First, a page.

Prevalence of drug use prior to detention among residents of youth detention centres in Queensland

Christopher Lennings*, Monica Pritchard

*Corresponding author for this work

Research output: Contribution to journalArticlepeer-review

18 Citations (Scopus)


Research into juvenile delinquency has established a strong connection between delinquent behaviour and drug usage. Anecdotal evidence suggests that a number of young people coming into detention in Queensland are suffering physical, behavioural and emotional consequences of their drug use prior to detention. Between December 1995 and January 1996, a total of 118 young people in detention were surveyed regarding their drug use behaviour prior to detention. This represented 90% of the average total population in detention. The average age of the sample was 15.6 years; 90% were males. Over 90% of the population had used (or at least tried) pain relievers, other medicines, cannabis, alcohol and tobacco. The use of the so called 'hard drugs' was high, with 47% having tried amphetamines, 35% admitting to having tried heroin, and 64% having used hallucinogens at least once. Data regarding harm-minimization practices revealed that 42% had injected drugs and of these half had shared a needle at least once, while around 90% are sexually active and of these only about 20% always use a condom.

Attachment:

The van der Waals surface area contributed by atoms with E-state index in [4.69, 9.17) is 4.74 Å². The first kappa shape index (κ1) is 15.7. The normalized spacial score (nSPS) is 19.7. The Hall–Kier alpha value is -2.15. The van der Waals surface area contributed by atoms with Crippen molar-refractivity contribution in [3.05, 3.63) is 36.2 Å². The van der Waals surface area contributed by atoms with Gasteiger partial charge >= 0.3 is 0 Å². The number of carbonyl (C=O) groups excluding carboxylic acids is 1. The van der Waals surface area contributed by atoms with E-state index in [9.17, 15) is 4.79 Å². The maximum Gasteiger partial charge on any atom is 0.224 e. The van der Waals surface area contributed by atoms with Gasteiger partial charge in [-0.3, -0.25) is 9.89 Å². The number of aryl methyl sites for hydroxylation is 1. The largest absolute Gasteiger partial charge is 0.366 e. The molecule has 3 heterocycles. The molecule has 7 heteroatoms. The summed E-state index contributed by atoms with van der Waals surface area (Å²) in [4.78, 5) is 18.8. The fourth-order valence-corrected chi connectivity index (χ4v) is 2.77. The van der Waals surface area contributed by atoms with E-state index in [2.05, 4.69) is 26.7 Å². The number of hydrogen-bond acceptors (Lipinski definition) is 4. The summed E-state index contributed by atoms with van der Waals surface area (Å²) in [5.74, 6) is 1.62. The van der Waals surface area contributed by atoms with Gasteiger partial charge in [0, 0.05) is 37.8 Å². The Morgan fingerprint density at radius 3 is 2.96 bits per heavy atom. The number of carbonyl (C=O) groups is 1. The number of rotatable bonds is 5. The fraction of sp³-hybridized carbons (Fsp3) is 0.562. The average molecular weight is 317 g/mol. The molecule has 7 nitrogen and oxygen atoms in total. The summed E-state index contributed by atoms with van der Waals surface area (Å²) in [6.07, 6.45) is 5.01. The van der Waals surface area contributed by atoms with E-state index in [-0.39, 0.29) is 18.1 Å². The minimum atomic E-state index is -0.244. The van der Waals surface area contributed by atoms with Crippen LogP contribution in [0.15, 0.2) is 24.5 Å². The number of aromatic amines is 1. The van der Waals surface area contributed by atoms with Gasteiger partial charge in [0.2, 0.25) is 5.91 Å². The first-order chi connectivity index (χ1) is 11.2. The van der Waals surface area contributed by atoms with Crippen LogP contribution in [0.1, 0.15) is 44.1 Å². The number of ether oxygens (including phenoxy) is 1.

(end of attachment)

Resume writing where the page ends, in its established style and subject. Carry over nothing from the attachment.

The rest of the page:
Original languageEnglish
Pages (from-to)145-152
Number of pages8
JournalDrug and Alcohol Review
Issue number2
Publication statusPublished - Jun 1999
Externally publishedYes


  • Drug abuse
  • Drug survey
  • Juvenile delinquency
  • Suicide


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